ERROL PARKER | Editor-at-large | Contact
The Home Affairs Minister has proposed a social credit system for journalists today, telling the media in Canberra that the fourth estate needs to be held accountable for their actions.
Peter Dutton suggested that the government would introduce a bill to the lower house next week that would set the foundation for a credit system for journalists based upon a range of different contributing factors.
“The government would take a number of things into consideration,” said PeDu.
“A journalist’s financial credit score, their political leanings, their internet search history, the number of times they’ve had unprotected intercourse outside of marriage. How many times they’ve been critical of the government. If they’ve pashed someone from a third world country. Many things will be considered,”
“Most of the ABC wouldn’t be allowed to leave their home state without my permission. The Guardian staff would essentially be banned from using public transport or visiting Merivale establishments. Whereas the good people at The Australian would be eligible for interest-free mortgages from the Commonwealth and discounted meals at Grill’d. All Sky News employees will be given a free pair of jackboots to keep on their desk so they have something to lick throughout the day. You get the picture.”
The Advocate reached out to the Labor Party for comment and received a prompt reply from the Opposition Leader’s office.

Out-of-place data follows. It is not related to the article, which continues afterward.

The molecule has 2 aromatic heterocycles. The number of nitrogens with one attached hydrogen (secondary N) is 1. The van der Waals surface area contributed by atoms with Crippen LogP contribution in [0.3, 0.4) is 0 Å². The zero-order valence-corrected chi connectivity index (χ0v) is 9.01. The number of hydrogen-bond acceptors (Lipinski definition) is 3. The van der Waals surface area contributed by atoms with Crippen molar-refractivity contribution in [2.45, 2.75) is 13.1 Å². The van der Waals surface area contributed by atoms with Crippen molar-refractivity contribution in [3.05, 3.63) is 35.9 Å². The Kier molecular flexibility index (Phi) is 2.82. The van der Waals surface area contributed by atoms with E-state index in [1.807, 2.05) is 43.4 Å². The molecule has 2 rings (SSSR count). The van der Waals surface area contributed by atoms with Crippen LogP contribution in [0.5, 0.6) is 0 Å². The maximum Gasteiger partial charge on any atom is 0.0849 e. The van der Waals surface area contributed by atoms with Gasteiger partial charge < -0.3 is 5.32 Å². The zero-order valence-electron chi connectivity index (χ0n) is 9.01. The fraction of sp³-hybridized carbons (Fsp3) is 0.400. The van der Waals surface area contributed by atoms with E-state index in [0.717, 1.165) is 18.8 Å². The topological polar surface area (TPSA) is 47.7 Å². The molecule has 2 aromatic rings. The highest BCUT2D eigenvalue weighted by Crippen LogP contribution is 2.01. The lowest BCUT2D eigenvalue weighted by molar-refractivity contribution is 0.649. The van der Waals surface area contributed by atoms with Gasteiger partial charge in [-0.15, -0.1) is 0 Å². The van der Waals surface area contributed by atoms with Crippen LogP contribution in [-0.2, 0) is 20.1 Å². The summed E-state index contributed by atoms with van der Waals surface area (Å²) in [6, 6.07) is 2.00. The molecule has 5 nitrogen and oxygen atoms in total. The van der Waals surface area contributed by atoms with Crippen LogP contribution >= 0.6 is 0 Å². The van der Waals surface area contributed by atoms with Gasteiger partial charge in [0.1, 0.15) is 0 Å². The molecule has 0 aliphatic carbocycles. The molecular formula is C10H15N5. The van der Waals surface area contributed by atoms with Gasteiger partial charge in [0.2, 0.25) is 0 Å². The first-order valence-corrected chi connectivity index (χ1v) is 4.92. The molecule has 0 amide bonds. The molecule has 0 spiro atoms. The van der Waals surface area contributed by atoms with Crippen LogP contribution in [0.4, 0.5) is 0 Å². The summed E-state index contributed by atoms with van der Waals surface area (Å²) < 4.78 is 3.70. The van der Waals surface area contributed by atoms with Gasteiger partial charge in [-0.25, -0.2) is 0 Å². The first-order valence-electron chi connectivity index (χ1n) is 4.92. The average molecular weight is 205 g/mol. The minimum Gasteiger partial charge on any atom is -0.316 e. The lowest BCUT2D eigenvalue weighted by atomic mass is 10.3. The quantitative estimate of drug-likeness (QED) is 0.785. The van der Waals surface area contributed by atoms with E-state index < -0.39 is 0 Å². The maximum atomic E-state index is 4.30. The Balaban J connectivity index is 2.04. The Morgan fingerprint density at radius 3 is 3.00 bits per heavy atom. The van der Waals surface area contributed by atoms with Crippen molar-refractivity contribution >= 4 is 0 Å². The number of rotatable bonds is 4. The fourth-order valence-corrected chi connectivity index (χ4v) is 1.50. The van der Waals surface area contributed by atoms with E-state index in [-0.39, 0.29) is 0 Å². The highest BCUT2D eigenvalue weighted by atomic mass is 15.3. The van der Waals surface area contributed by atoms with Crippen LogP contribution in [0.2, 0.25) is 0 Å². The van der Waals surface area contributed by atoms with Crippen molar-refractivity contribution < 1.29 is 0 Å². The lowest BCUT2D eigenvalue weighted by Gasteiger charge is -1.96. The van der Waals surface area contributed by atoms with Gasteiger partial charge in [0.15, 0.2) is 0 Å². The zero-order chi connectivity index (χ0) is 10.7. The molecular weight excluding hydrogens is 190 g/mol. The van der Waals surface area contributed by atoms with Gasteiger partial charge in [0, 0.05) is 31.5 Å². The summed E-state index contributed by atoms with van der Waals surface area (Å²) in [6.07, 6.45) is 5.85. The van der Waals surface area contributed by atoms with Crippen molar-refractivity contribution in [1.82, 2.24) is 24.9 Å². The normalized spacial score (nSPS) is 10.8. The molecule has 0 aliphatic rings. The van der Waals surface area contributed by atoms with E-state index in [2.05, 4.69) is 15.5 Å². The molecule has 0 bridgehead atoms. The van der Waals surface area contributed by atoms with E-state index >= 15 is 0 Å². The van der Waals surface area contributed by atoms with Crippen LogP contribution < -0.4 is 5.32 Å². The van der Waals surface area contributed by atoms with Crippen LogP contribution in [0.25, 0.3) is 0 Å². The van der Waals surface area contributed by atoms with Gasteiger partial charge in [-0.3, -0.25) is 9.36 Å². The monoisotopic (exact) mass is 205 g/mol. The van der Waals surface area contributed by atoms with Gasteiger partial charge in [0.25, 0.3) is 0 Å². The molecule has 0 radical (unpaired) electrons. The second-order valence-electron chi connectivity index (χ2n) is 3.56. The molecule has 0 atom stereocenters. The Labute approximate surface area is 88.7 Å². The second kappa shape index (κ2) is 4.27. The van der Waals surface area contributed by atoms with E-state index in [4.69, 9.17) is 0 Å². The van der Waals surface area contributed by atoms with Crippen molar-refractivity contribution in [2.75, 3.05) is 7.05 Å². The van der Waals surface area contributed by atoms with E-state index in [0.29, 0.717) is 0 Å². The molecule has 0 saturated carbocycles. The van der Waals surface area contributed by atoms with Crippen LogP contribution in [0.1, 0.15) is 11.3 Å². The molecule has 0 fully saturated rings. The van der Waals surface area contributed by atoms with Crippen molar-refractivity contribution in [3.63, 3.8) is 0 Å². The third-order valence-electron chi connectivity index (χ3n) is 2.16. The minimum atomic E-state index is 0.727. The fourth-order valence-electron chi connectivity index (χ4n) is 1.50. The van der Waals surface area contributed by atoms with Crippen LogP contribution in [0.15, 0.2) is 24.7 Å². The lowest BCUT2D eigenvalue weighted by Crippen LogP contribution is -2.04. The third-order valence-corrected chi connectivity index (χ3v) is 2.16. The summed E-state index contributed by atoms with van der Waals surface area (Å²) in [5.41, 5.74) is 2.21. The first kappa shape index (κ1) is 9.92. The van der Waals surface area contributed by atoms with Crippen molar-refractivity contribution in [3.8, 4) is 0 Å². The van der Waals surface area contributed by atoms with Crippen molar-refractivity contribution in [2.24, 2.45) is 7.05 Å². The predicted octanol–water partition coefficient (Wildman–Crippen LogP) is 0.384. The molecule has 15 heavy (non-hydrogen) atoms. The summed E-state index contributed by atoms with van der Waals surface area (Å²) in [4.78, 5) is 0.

Anthony Albanese told our reporters that freedom of the press is a cornerstone of democracy and his party would always fight to protect the rights of our nation’s media.
However, he said he was ‘kind of curious’ as to what reporter would have the worst social credit in the country.
“You know,” said Mr Albanese.
“I’ve often wondered what it’d be like to meet the bloke in China with the worst social credit. Provided he’s not a murderer or some other type of crook, would you reckon he’d be good to have a beer with?”
“Like he must be a real pig of a man. An absolute ratbag of the tallest order. Which makes me wonder, which reporter would have the worst social credit in the country? Who do you reckon?”
The Advocate indicated that it’d probably be Nine’s Richard Wilkins because of the entertainment reporter’s penchant to party.
Mr Albanese laughed and agreed.
But before our reporter could ask if he’d oppose this new bill to be put forward by the Coalition, Albo hung up the phone.
More to come.